Lupus Treatment

There is no cure for lupus, but it is treated in many ways. You may work with a rheumatologist. This is a doctor who specializes in lupus, arthritis, and other related diseases. You may also work with other kinds of doctors. These include specialists in kidney disease, blood disorders, immune disorders, and heart problems. You may also meet with a social worker to help you manage your treatment plan. The goals of treatment include treating symptoms, preventing flare-ups of lupus, and helping reduce damage to the body.

Your doctor may give you medication to help treat symptoms. Medications can't cure lupus, but they can help prevent organ damage or suppress the disease. Your doctor will prescribe one or more medications to help you feel better. Be sure to take them as directed. You may be given medications such as:

  • Nonsteroidal anti-inflammatory drugs (NSAIDS). These can be used to help relieve swelling, pain, and fever.
  • Antimalarial medicine. A medicine used to prevent and treat malaria can help ease some lupus symptoms. It can treat fatigue, rashes, joint pain, and mouth sores. The medication may also help prevent blood clots. You may be given hydroxychloroquine, quinacrine, chloroquine, or a combination of these.
  • Corticosteroid medicines. These can help people when lupus affects the kidneys, lungs, or heart, or nervous system.
  • Drugs that suppress the immune system. These can help treat severe symptoms of lupus that has attacked organs.
  • Other medications. A type of medicine called a biologic may be an option. Clinical trials are also being done to test other medications that may help people with lupus.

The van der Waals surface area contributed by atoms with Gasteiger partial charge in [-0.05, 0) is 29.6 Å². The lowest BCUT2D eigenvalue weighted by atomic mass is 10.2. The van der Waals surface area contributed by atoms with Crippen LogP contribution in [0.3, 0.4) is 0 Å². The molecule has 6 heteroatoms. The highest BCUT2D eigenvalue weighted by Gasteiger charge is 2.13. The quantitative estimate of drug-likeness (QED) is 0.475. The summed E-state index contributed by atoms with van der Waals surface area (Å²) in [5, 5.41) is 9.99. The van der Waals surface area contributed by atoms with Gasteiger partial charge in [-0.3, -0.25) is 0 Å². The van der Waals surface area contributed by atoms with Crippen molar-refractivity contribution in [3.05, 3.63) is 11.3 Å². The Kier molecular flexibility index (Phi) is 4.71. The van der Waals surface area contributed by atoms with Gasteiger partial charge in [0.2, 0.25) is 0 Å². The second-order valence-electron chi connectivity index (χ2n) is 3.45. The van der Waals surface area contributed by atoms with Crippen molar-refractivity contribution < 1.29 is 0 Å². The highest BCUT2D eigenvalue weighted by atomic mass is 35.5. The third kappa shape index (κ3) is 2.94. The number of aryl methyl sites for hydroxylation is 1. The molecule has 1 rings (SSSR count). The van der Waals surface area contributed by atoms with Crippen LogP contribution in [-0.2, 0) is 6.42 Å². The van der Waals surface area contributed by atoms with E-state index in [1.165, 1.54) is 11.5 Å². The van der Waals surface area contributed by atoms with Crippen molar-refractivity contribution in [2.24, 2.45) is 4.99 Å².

Talk with your health care providers about the risks, benefits, and possible side effects of all medications.

Lupus can also be managed by keeping a healthy lifestyle. Here are ways to take care of yourself:

  • Get enough sleep. Aim for 8 to 10 hours of sleep at night. Take naps and breaks during the day.
  • Eat a healthy diet.
  • Maintain a healthy weight.
  • Exercise a few times a week, at least.
  • Learn ways to reduce or manage stress.
  • Stay out of the sun as much as you can. Wear clothes that cover your skin. Use sunscreen with SPF 15 or higher.
  • Treat infections right away.
  • Do not smoke.

Work with your doctor to manage your lupus. Be sure to see your doctor for regular checkups and tests.

Children with lupus should not receive vaccines with live viruses. This includes chickenpox, MMR (measles, mumps, rubella), and oral polio vaccines. Talk with your child's health care provider about all vaccines.

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